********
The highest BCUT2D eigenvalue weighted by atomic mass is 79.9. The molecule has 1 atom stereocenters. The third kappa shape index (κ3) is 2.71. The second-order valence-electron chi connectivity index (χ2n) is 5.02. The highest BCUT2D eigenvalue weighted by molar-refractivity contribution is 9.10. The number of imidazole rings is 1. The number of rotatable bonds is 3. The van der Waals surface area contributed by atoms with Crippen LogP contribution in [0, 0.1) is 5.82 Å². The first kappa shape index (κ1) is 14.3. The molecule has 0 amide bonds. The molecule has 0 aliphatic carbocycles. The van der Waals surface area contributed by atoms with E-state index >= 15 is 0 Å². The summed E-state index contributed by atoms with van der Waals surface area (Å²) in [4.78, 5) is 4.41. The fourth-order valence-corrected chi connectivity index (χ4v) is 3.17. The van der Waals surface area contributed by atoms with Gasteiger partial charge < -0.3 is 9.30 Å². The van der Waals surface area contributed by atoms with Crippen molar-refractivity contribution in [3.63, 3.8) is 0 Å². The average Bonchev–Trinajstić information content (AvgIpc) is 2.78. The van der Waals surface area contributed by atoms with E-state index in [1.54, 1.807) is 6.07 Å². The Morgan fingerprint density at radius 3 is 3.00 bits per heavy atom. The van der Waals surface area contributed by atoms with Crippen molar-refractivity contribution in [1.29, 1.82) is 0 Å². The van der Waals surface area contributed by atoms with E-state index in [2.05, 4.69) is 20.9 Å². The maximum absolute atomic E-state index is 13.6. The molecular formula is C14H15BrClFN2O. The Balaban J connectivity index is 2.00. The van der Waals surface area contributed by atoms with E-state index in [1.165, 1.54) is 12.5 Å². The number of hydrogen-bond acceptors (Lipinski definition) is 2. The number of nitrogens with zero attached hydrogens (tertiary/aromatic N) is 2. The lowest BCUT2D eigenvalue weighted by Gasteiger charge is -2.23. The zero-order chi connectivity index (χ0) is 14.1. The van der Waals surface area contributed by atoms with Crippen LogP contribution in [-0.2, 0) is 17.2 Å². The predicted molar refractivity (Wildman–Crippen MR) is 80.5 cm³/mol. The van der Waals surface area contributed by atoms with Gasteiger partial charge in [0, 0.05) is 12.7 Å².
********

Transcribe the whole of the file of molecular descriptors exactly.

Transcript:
The highest BCUT2D eigenvalue weighted by atomic mass is 79.9. The molecule has 1 atom stereocenters. The third kappa shape index (κ3) is 2.71. The second-order valence-electron chi connectivity index (χ2n) is 5.02. The highest BCUT2D eigenvalue weighted by molar-refractivity contribution is 9.10. The number of imidazole rings is 1. The number of rotatable bonds is 3. The van der Waals surface area contributed by atoms with Crippen LogP contribution in [0, 0.1) is 5.82 Å². The first kappa shape index (κ1) is 14.3. The molecule has 0 amide bonds. The molecule has 0 aliphatic carbocycles. The van der Waals surface area contributed by atoms with E-state index >= 15 is 0 Å². The summed E-state index contributed by atoms with van der Waals surface area (Å²) in [4.78, 5) is 4.41. The fourth-order valence-corrected chi connectivity index (χ4v) is 3.17. The van der Waals surface area contributed by atoms with Gasteiger partial charge < -0.3 is 9.30 Å². The van der Waals surface area contributed by atoms with Crippen molar-refractivity contribution in [3.63, 3.8) is 0 Å². The average Bonchev–Trinajstić information content (AvgIpc) is 2.78. The van der Waals surface area contributed by atoms with E-state index in [1.54, 1.807) is 6.07 Å². The Morgan fingerprint density at radius 3 is 3.00 bits per heavy atom. The van der Waals surface area contributed by atoms with Crippen molar-refractivity contribution in [1.29, 1.82) is 0 Å². The van der Waals surface area contributed by atoms with E-state index in [2.05, 4.69) is 20.9 Å². The maximum absolute atomic E-state index is 13.6. The molecular formula is C14H15BrClFN2O. The Balaban J connectivity index is 2.00. The van der Waals surface area contributed by atoms with E-state index in [1.165, 1.54) is 12.5 Å². The number of hydrogen-bond acceptors (Lipinski definition) is 2. The number of nitrogens with zero attached hydrogens (tertiary/aromatic N) is 2. The lowest BCUT2D eigenvalue weighted by Gasteiger charge is -2.23. The zero-order chi connectivity index (χ0) is 14.1. The van der Waals surface area contributed by atoms with Crippen LogP contribution in [-0.2, 0) is 17.2 Å². The predicted molar refractivity (Wildman–Crippen MR) is 80.5 cm³/mol. The van der Waals surface area contributed by atoms with Gasteiger partial charge in [0, 0.05) is 12.7 Å².